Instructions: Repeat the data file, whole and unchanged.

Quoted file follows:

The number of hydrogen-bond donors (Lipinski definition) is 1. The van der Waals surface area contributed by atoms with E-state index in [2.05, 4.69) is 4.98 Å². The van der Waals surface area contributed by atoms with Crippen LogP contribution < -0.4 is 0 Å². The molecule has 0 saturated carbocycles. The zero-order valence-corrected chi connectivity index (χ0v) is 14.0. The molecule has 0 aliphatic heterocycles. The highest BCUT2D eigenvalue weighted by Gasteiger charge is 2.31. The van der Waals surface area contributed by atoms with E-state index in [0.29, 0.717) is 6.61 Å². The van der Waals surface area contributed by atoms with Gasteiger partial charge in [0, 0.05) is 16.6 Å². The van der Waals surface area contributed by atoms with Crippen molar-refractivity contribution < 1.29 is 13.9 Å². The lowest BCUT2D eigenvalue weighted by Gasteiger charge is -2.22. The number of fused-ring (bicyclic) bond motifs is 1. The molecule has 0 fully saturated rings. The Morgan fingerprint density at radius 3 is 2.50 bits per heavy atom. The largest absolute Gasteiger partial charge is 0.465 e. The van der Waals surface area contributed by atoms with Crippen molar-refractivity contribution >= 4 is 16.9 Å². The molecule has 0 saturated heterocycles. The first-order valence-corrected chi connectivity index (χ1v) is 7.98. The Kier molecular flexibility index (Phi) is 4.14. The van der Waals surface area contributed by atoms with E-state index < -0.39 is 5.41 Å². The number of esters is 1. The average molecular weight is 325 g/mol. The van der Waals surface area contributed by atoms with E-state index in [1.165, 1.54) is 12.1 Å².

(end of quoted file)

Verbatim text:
The number of hydrogen-bond donors (Lipinski definition) is 1. The van der Waals surface area contributed by atoms with E-state index in [2.05, 4.69) is 4.98 Å². The van der Waals surface area contributed by atoms with Crippen LogP contribution < -0.4 is 0 Å². The molecule has 0 saturated carbocycles. The zero-order valence-corrected chi connectivity index (χ0v) is 14.0. The molecule has 0 aliphatic heterocycles. The highest BCUT2D eigenvalue weighted by Gasteiger charge is 2.31. The van der Waals surface area contributed by atoms with E-state index in [0.29, 0.717) is 6.61 Å². The van der Waals surface area contributed by atoms with Gasteiger partial charge in [0, 0.05) is 16.6 Å². The van der Waals surface area contributed by atoms with Crippen molar-refractivity contribution < 1.29 is 13.9 Å². The lowest BCUT2D eigenvalue weighted by Gasteiger charge is -2.22. The number of fused-ring (bicyclic) bond motifs is 1. The molecule has 0 fully saturated rings. The Morgan fingerprint density at radius 3 is 2.50 bits per heavy atom. The largest absolute Gasteiger partial charge is 0.465 e. The van der Waals surface area contributed by atoms with Crippen molar-refractivity contribution >= 4 is 16.9 Å². The molecule has 0 saturated heterocycles. The first-order valence-corrected chi connectivity index (χ1v) is 7.98. The Kier molecular flexibility index (Phi) is 4.14. The van der Waals surface area contributed by atoms with E-state index < -0.39 is 5.41 Å². The number of esters is 1. The average molecular weight is 325 g/mol. The van der Waals surface area contributed by atoms with E-state index in [1.165, 1.54) is 12.1 Å².